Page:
In addition to the impact wind-energy projects have on land, the structures cause problems in the air as well. The tips of the turbine blades reach speeds of 200 mph to 300 mph, depending on wind speed, which can harm animals.
As a result of studies in other areas, such as Altamont Pass near San Francisco, we know that wind-energy systems cause deaths among many species, particularly raptors, owls and other migratory birds. A major concern for environmental groups, including The Sierra Club, is bird and bat mortality.
The smugness with which the two abutters opposing the Hyannis Country Gardens wind turbine were met at a recent meeting by some planning board members and non-abutters was, to me, insulting.
Far from offering residents any real protection, this latest proposal will have the likely outcome of inviting smaller turbines, in larger numbers, that can still be legally sited in very close proximity to residents. Current zoning bylaws in Fairhaven permit citing turbines in every type of zone as a so-called municipal project.
So what are the true contributions of the wind industry? We have electricity that is too expensive to solve any real energy issues, and very little of it besides. We have little, if any, emissions reduction. We have the destruction of pristine landscapes and waterfronts all over the world due to the careless placement of massive, inefficient wind turbines… (a phenomenon that is just beginning to frighteningly snowball here in the U.S), and we have a big money making scheme for those who can afford to cash in. We also have one more thing… the deterioration in the quality of life for those unfortunate enough to find themselves and their neighborhoods targets of the uncaring developers who bully their way into communities and into people’s lives.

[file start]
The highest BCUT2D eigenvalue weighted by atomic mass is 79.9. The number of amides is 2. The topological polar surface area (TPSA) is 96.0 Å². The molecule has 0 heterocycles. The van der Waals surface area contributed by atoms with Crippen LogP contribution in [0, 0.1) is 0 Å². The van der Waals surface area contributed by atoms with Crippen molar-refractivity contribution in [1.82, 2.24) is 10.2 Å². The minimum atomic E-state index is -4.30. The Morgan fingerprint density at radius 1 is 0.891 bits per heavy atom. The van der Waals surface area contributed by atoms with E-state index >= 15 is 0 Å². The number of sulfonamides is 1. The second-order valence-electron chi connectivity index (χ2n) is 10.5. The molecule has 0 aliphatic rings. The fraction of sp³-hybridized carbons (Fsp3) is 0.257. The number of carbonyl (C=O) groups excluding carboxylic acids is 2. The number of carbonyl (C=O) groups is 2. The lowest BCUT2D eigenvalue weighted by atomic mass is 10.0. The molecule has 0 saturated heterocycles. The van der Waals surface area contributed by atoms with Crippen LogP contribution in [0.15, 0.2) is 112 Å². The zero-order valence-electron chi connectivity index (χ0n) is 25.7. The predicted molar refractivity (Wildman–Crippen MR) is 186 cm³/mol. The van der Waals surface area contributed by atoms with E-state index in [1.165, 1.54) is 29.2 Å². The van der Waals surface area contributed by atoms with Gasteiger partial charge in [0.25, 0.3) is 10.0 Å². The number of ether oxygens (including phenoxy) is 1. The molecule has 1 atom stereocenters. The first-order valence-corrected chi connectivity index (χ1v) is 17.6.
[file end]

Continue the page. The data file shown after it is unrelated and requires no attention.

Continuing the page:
The citizens of Cape Vincent face a very serious moral and ethical dilemma. To the landowners who have lobbied their local officials to pursue wind development at the expense of those not interested, I pose these questions.
The PSB attached a number of conditions to their approval of the project. As the Ridge Protectors, a group of people who have opposed the project for years, say, the attached conditions contain potential deal breakers and they intend to fight the actual project to the bitter end.
We are with them. The Sheffield voters, when they approved the project for an entirely illusory tax benefit, sold the Northeast Kingdom's birthright for a mess of pottage. Assuming The Ridge Protectors prevail and the project is stopped, these same voters, when they discover the taste of pottage, will be thanking them.
Since Criterion's filing with the PSC on Jan. 23, there have been at least three different versions of the application circulated by the PSC for public review. ...No document has ever been posted by the PSC showing the location of Criterion's 28 industrial wind turbines. The PSC's own instructions for these applications state, "Every effort will be made to process and approve your application expeditiously. The Commission will not, however, consider incomplete applications. The single largest cause of delay in processing applications is due to incompleteness". For some reason, the PSC is ignoring its own requirements and processing an application that any reasonable person would find incomplete.